To date, the studies investigating the cardiovascular risk of immediate-release methylphenidate (IR-MPH) have exclusively considered the QTc and QTd variations.27 TpTe and TpTe/QT intervals, along with QTc and QTd modifications have not been investigated in the context of ADHD and drug-related cardiovascular adverse effects. We therefore performed an observational prospective study aimed at examining the modifying effect of IR-MPH on the cardiovascular system in pediatric patients diagnosed with ADHD, in particular by measuring the acute effects of IR-MPH on the ventricular repolarization through TpTe and TpTe/QT intervals, along with QTc and QTd.

Experimental procedures

Study population

Children and adolescent patients (mean age =12.14±2.6 years, range 6–19 years) were enrolled into this observational, prospective study to assess the arrhythmic risk of IR-MPH. Patients were considered eligible for the study if they were drug-naïve ADHD outpatients, had ADHD diagnosed according to Diagnostic and Statistical Manual of Mental Disorders, Fifth Edition (DSM-5) criteria,28 were attending the Unit of Child Neurology and Psychiatry of the University Policlinic of Messina between September 2013 and March 2014, and were new users of IR-MPH. None of the included patients had a history and signs or symptoms of cardiovascular, pulmonary, or endocrine disorders. The study was approved by the local ethics committee. Subjects and parents received detailed information about characteristics, potential adverse effects, and different treatment options for ADHD. All parents gave their written informed consent, and all the patients, when able, gave their consent as well.

Study design

In all enrolled patients, IR-MPH was started at an initial dosage of 5 mg/day and progressively titrated over 4 weeks until the therapeutic dose was achieved. The low and medium doses were 10 mg and 30 mg, respectively, for each child according to his/her weight. The high dose was 60 mg reached by only three adolescents. All patients in the study had body weight higher than 17 kg, and therefore, the range of dose administered was between 0.68 mg/kg body weight and 0.87 mg/kg body weight. Each treatment condition was administered 7 days, twice or three times daily, at breakfast (approximately 7.30 am), at lunch (approximately 12.30 pm), and in some cases, early afternoon (approximately 3.30 pm).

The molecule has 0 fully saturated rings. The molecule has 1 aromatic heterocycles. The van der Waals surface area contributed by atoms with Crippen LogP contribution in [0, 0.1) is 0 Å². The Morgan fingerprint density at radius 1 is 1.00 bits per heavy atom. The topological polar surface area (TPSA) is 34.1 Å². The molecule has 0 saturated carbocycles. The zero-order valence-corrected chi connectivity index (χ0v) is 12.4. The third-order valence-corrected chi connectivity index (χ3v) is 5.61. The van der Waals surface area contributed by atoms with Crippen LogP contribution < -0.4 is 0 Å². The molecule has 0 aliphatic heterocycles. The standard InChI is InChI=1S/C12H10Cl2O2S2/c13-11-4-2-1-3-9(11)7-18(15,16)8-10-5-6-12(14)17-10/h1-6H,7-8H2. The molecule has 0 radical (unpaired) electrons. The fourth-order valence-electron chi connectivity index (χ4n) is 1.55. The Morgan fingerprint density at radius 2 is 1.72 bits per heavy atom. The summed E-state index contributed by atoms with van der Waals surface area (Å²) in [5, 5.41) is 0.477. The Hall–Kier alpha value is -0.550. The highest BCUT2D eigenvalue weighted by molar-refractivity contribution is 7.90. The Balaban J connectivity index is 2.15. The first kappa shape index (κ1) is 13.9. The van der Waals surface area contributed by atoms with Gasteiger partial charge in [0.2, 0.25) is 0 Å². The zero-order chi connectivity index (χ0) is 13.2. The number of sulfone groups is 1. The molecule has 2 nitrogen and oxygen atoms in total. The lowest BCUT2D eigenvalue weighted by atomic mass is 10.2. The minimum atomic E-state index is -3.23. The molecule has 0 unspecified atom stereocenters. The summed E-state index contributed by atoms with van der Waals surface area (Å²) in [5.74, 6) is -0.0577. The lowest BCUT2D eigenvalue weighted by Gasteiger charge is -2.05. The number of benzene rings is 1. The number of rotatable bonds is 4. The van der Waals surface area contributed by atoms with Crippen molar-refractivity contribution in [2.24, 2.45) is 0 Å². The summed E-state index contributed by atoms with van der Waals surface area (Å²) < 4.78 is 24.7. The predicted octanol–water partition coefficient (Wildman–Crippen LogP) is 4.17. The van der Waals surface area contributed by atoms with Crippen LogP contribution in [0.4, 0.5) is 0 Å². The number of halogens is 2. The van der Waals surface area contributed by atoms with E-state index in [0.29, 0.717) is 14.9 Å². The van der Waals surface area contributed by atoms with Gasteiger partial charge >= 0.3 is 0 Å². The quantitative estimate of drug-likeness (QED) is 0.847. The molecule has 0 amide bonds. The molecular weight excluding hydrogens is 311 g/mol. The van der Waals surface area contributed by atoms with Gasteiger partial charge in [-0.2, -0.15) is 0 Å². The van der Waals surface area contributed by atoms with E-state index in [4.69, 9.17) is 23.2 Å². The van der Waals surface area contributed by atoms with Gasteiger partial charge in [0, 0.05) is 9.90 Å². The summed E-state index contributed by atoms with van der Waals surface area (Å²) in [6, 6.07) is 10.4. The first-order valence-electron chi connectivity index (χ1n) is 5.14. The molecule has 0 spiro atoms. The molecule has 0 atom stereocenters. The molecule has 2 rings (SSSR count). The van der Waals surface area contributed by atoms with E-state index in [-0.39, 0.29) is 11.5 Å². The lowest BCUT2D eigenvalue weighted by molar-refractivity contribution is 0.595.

For each patient, two standard 12-lead ECGs were obtained at a paper speed of 25 mm/second with the same instrument (Cardioline delta 3 plus), on the same day and under similar conditions. The first (predose) ECG examination was performed before the administration of the first daily dose of IR-MPH; the second (postdose) ECG was executed 2 hours after drug intake, simultaneously with the serum peak of MPH.29 Predose ECG was executed at least 16 hours after the administration of the last MPH dose on the previous day; therefore, MPH serum concentrations were minimal at the time of the examination. The duration of QT intervals was measured manually, by an experienced cardiologist, in all leads in which the onset of the QRS complex and the return of T wave to baseline were clearly identified. The QT duration was corrected for HR according to the Bazett’s formula to produce QTc and averaged for all assessed leads (mean QTc). If respiratory sinus arrhythmia was present, the QT interval was measured in all leads where RR intervals were almost equal. TpTe interval was measured from the peak of the T wave to the end of T wave in lead V5.26 The TpTe/QT ratio was calculated as the ratio of TpTe in that lead to the corresponding QT interval.25,30,31 HR, RR, PR, and QRS intervals were also measured. QTd was calculated as the difference between the longest and shortest individual lead QTc. QTc intervals >450 milliseconds or 60 milliseconds longer than at baseline and QTd >100 milliseconds were considered abnormal.32,33 Normal values for TpTe interval and for TpTe/QT ratio, calculated on V5 leads, were ranged from 4 milliseconds to 100 milliseconds (mean 63.3±11.38 milliseconds, median 60 milliseconds) and from 0.12 to 0.29 (mean 0.195±0.0344, median 0.188), respectively.25 Basal and 2-hour postintake ECG parameters, including QTc, QTd, and TpTe ratio interval duration, were compared.